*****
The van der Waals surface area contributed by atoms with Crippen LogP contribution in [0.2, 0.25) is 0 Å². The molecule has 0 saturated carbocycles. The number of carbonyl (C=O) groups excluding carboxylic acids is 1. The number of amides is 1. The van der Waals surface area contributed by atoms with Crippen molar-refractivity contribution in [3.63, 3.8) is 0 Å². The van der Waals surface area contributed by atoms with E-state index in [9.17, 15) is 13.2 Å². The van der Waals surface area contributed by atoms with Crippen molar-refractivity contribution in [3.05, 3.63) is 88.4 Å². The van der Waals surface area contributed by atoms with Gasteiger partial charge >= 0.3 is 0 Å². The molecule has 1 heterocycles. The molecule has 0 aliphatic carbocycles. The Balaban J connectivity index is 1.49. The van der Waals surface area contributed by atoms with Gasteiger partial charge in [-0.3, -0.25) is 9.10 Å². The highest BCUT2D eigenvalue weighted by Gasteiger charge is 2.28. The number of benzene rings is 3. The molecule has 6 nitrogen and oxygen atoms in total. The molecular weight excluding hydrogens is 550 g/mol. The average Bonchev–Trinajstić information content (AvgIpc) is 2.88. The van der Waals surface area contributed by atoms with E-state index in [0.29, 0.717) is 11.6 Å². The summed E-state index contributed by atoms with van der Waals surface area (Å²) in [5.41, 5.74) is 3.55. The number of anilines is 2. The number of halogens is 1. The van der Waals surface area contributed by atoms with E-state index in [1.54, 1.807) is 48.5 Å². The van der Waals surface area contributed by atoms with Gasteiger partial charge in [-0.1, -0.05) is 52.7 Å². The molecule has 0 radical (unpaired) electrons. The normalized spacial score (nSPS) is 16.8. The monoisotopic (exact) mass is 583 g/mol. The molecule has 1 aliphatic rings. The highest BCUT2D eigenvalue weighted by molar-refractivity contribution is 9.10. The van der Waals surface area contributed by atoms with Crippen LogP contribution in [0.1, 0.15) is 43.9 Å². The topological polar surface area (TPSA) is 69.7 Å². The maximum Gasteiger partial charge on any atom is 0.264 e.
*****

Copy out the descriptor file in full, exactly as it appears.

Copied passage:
The van der Waals surface area contributed by atoms with Crippen LogP contribution in [0.2, 0.25) is 0 Å². The molecule has 0 saturated carbocycles. The number of carbonyl (C=O) groups excluding carboxylic acids is 1. The number of amides is 1. The van der Waals surface area contributed by atoms with Crippen molar-refractivity contribution in [3.63, 3.8) is 0 Å². The van der Waals surface area contributed by atoms with E-state index in [9.17, 15) is 13.2 Å². The van der Waals surface area contributed by atoms with Crippen molar-refractivity contribution in [3.05, 3.63) is 88.4 Å². The van der Waals surface area contributed by atoms with Gasteiger partial charge >= 0.3 is 0 Å². The molecule has 1 heterocycles. The molecule has 0 aliphatic carbocycles. The Balaban J connectivity index is 1.49. The van der Waals surface area contributed by atoms with Gasteiger partial charge in [-0.3, -0.25) is 9.10 Å². The highest BCUT2D eigenvalue weighted by Gasteiger charge is 2.28. The number of benzene rings is 3. The molecule has 6 nitrogen and oxygen atoms in total. The molecular weight excluding hydrogens is 550 g/mol. The average Bonchev–Trinajstić information content (AvgIpc) is 2.88. The van der Waals surface area contributed by atoms with E-state index in [0.29, 0.717) is 11.6 Å². The summed E-state index contributed by atoms with van der Waals surface area (Å²) in [5.41, 5.74) is 3.55. The number of anilines is 2. The number of halogens is 1. The van der Waals surface area contributed by atoms with E-state index in [1.54, 1.807) is 48.5 Å². The van der Waals surface area contributed by atoms with Gasteiger partial charge in [-0.1, -0.05) is 52.7 Å². The molecule has 0 radical (unpaired) electrons. The normalized spacial score (nSPS) is 16.8. The monoisotopic (exact) mass is 583 g/mol. The molecule has 1 aliphatic rings. The highest BCUT2D eigenvalue weighted by molar-refractivity contribution is 9.10. The van der Waals surface area contributed by atoms with Crippen LogP contribution in [0.1, 0.15) is 43.9 Å². The topological polar surface area (TPSA) is 69.7 Å². The maximum Gasteiger partial charge on any atom is 0.264 e.